Watch the video. Ignore for a minute that it’s horseshit and Delta is just booking tax offsetting losses (I know, I know. This isn’t a loss at all. They’re just cherrypicking a gross data point in a net world…). Or that Delta can now try and lock in lower prices along the entire length of the futures curve, more than compensating the “loss”.
At around 50 to 55 seconds in, Kate Kelly tries to argue that “analysts” thought losses related to hedging would be worse for Delta.
Pardon me, but a move from $100 a barrel – which had been there for 6 months – back to a price of around the $70s, or roughly where it was last September, would have destroyed ALL hedges. At least, any that weren’t on the books from before 2010 when oil could still be purchased for $40 a barrel.
What “open” positions is she talking about?
Delta Air Lines, which Tuesday morning announced that busted fuel hedges had resulted in a $155 million second-quarter loss, became the first in what could be a series of major carriers to take pain from an unexpected plunge in crude prices.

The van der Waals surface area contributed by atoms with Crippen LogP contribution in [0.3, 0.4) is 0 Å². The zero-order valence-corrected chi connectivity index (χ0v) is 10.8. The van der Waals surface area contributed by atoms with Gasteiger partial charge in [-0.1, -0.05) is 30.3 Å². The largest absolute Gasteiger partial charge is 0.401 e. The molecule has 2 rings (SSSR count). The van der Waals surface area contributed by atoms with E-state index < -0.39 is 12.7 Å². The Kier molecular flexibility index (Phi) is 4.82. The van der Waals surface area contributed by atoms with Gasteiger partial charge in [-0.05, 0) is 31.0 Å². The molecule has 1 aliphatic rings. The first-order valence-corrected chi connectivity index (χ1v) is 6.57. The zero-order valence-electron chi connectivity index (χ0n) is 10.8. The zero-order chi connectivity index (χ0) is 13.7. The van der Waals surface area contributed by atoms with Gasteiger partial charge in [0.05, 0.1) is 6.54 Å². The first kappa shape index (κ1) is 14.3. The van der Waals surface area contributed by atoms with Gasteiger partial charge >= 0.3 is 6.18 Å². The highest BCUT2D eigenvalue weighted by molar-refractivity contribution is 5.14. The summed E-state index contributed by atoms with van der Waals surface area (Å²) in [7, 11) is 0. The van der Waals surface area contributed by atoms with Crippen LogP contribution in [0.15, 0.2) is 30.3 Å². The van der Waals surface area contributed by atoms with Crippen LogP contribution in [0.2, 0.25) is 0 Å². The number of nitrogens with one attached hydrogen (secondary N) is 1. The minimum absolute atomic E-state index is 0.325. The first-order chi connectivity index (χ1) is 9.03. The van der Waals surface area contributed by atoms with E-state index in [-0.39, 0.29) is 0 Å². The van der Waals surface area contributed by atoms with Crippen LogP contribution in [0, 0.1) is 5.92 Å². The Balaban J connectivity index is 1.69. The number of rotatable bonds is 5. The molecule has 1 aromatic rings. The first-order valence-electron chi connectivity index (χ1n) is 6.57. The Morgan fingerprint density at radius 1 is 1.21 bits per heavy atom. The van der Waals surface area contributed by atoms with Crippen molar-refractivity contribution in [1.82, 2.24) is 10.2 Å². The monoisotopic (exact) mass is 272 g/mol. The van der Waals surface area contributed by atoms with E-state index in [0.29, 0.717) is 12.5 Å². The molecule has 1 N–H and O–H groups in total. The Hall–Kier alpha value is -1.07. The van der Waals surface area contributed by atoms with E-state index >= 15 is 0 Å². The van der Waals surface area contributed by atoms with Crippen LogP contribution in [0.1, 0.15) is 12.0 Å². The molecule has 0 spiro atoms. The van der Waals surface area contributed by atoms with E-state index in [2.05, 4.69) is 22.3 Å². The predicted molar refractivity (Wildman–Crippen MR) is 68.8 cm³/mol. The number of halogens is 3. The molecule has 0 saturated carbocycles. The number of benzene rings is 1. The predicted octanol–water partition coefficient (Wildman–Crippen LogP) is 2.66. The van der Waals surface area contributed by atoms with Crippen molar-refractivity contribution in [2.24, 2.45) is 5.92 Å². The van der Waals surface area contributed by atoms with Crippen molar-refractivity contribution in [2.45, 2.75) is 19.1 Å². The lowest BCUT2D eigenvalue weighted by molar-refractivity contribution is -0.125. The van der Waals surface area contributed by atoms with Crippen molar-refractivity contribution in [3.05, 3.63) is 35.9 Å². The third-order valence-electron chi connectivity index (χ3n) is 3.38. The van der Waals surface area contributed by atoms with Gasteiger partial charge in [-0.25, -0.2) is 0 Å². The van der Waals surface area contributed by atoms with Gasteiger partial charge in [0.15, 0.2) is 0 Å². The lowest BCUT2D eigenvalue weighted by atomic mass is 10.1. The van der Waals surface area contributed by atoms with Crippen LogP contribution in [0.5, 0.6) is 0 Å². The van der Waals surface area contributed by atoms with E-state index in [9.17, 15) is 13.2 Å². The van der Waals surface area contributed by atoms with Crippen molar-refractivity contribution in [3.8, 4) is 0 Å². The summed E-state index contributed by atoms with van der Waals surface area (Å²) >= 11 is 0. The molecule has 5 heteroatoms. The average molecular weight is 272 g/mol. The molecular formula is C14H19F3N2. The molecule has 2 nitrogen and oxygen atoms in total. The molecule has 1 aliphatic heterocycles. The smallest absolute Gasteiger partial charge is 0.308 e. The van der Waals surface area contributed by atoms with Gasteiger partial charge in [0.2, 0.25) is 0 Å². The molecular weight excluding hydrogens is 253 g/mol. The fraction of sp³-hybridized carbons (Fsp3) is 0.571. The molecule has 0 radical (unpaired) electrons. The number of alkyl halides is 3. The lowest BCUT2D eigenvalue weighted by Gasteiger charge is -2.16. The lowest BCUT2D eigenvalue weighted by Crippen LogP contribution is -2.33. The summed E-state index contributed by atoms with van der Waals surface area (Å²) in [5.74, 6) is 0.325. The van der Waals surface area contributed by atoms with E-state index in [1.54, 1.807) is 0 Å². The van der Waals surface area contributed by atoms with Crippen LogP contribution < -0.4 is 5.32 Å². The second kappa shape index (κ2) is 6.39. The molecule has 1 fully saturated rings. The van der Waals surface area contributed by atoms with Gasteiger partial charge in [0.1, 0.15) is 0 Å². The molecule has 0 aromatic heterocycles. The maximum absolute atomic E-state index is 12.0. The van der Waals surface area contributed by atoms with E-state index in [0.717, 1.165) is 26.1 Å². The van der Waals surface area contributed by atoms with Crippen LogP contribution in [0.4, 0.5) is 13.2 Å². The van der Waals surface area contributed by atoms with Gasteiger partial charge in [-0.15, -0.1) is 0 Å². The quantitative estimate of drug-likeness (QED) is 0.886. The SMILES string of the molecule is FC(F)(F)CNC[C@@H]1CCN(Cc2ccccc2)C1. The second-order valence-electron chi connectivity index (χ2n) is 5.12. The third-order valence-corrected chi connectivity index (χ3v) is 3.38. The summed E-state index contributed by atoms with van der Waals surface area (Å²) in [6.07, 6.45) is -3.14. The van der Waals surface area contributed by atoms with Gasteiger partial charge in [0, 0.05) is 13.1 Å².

WTI crude futures have fallen more than 27 percent since their February high, taking the market by surprise and rendering airline hedges – originally intended to ease the economic pain of higher fuel prices – largely ineffective.
At Delta (DAL), the gyrations in crude not only created a loss related to fuel hedges that settled during the June quarter, which ends Saturday, but also contributed to what the company estimates will be an $800 million charge for its open hedging positions, which run through 2013.
United Continental Holdings (UAL), the nation’s largest carrier by available seat mile, is in a parallel position – though probably with smaller absolute losses, according to information from filings and people familiar with the matter. The airline has hedged between 31 and 36 percent of its expected consumption through options and collars on diesel, jet fuel, and other energy markets, according to securities filings, and was originally positioning for higher crude prices.
In keeping with its usual practice, United will issue second-quarter investor guidance in the coming days to reflect how sales and costs have impacted its performance over the past three months. That release, which could come as early as Wednesday, is likely to include new estimates for United’s overall seating capacity, how expensive jet fuel has been, and how revenue has held up, say the people familiar with the matter – all of which will impact overall results.
2 Responses to Holy Shit; MSNBC Has No Idea How Futures Work
She was yapping on CNBC today too. I had the sound turned off. So they bet wrong, lose money, move on. These are the same clowns that want to run a refinery right?
I’m not sure they even lost money. I think they recorded a loss on hegdges. For all I know; it was BEFORE other income.
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